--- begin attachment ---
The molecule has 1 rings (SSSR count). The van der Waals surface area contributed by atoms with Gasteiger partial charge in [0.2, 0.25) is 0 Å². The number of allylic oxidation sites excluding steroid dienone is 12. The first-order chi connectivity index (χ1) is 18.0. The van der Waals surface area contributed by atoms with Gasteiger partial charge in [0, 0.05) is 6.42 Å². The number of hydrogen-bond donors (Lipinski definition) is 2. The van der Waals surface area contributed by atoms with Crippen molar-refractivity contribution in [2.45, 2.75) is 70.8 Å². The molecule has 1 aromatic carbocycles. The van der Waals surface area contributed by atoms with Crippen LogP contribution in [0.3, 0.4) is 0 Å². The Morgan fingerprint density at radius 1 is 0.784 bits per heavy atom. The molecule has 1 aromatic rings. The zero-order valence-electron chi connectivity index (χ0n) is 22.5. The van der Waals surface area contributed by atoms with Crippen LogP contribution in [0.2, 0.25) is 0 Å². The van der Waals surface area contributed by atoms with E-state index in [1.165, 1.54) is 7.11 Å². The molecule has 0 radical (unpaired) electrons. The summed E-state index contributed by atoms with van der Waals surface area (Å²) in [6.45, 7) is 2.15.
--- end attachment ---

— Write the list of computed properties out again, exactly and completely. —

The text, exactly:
The molecule has 1 rings (SSSR count). The van der Waals surface area contributed by atoms with Gasteiger partial charge in [0.2, 0.25) is 0 Å². The number of allylic oxidation sites excluding steroid dienone is 12. The first-order chi connectivity index (χ1) is 18.0. The van der Waals surface area contributed by atoms with Gasteiger partial charge in [0, 0.05) is 6.42 Å². The number of hydrogen-bond donors (Lipinski definition) is 2. The van der Waals surface area contributed by atoms with Crippen molar-refractivity contribution in [2.45, 2.75) is 70.8 Å². The molecule has 1 aromatic carbocycles. The van der Waals surface area contributed by atoms with Crippen LogP contribution in [0.3, 0.4) is 0 Å². The Morgan fingerprint density at radius 1 is 0.784 bits per heavy atom. The molecule has 1 aromatic rings. The zero-order valence-electron chi connectivity index (χ0n) is 22.5. The van der Waals surface area contributed by atoms with Crippen LogP contribution in [0.2, 0.25) is 0 Å². The van der Waals surface area contributed by atoms with E-state index in [1.165, 1.54) is 7.11 Å². The molecule has 0 radical (unpaired) electrons. The summed E-state index contributed by atoms with van der Waals surface area (Å²) in [6.45, 7) is 2.15.